By Darryl Wiggins on 10/18/2016 in Government
Most constituents will only think about their local government under two circumstances: one, to complain about a pothole or a tax increase and, two, when they need to interact with government agencies to apply for a license or a permit or human services. To avail these services the constituent/government interactive experience consists of two primary functions:
“Who is support to get stuff and what stuff are they suppose to get”
In today information based, interact world; the Public expects the government to know who they are when determining their eligibility to receive services
Then once the determination of eligibility has been made, the Public expects that enrollment/service delivery take hours, not days.
But when it comes to the latter – interacting with government for services – there’s a lot that can be done to make this a better experience.
With a paper-based government, these interactions always start with the need to submit documents and information to initiate a process. This is followed by department reviews, collaboration and communication, and finally a decision or a completion of the interaction.
Over the course of our lives, we do this again and again. And, while it is interesting for agencies to talk about engagement platforms, social media and apps, the stuff of local government is in these thousands of transactions that document and govern our lives. To be a responsive and trusted institution, local government needs to be both open and efficient, and it can be argued that the most profound way to positively impact that equation is to make those thousands of transactions move faster, make them easier and have them happen in the most convenient way possible for the constituent.
Lofty ideas, but there are four easy steps to make this happen. And the nice part is that they will positively impact your internal efficiency while making today’s and tomorrow’s constituents very pleased.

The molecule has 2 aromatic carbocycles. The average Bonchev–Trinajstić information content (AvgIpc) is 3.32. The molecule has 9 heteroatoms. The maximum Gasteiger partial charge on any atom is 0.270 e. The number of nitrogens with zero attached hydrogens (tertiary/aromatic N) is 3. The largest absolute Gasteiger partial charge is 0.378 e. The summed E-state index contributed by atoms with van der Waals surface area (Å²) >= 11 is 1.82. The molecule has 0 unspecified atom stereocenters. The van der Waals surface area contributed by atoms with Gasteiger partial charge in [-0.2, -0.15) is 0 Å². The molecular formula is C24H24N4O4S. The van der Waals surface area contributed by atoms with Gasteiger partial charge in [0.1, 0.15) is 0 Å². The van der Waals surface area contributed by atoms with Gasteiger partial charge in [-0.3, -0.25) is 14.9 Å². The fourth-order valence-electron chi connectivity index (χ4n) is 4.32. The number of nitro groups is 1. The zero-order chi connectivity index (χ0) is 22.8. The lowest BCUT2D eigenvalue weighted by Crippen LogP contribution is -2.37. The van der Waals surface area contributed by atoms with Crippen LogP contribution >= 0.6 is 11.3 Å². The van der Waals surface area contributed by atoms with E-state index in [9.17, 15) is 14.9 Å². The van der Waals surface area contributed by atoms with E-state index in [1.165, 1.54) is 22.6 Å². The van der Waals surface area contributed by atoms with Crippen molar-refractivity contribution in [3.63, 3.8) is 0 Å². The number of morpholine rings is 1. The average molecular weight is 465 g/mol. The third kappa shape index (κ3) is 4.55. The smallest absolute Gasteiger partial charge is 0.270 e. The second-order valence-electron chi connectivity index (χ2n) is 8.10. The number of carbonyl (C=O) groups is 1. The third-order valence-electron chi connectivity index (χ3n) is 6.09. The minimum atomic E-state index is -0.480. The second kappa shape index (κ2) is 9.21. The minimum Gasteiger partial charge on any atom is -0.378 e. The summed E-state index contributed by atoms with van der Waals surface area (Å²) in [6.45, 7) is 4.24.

- Don’t make constituents complete paper forms. This is everything we all hate about government, even those of us that work for government.
- Don’t make staff type data from paper forms or pass them around to get their work done. This is one of the worst tasks you can assign to anyone. Data entry can also be error-prone, and you probably don’t have enough staff to complete this time-consuming task. Eliminating this means freeing up staff time and faster process.
- Don’t make staff or your constituents have to call for status updates. This is hard on your staff and the caller, it interrupts the staff trying to process the request and forces your constituents to call when they might be working and have little time to wait for an answer.
- Don’t make constituents come to your offices to interact with their government. This is good advice whether you have a rural county or you are trying to grapple with the heightened expectations of a new generation of constituents. People consume and expect to find things on websites and through apps on their smartphones.
Lists are great for blogs, but it may seem impossible for a local government to make these changes. It would require paradigm shifts and technology investments. But what if you could purchase one technology solution to support this list?
While there are many solutions that could help with parts of this list, enterprise content management (ECM) can handle it all and many more potential projects to improve your constituent service. There is always a temptation to buy a department solution or the latest technology trend or tool. But going paperless and being able to automate processes create web-based services and forms – this is where ECM excels.
So, as you look for the efficiency and constituent experience that will define your leadership, consider ECM as a platform for you to change their experience for the better.
About Darryl Wiggins
Wondering what goes into a document management or ECM software deployment in government? Darryl Wiggins, Document Manager’s Principal and CEO, has your answer. In his 25 plus years in partnering with both state and local government, he’s managed Major Accounts for Xerox, implemented ECM strategies and program policies as the owner and Founding Partner for Document Managers. If that isn’t enough to prove his IT expertise in government, he has also designed and implemented data systems and Public Portals to manage vendor payments, and Federal Audit compliance. Have a question for him? Contact her at firstname.lastname@example.org.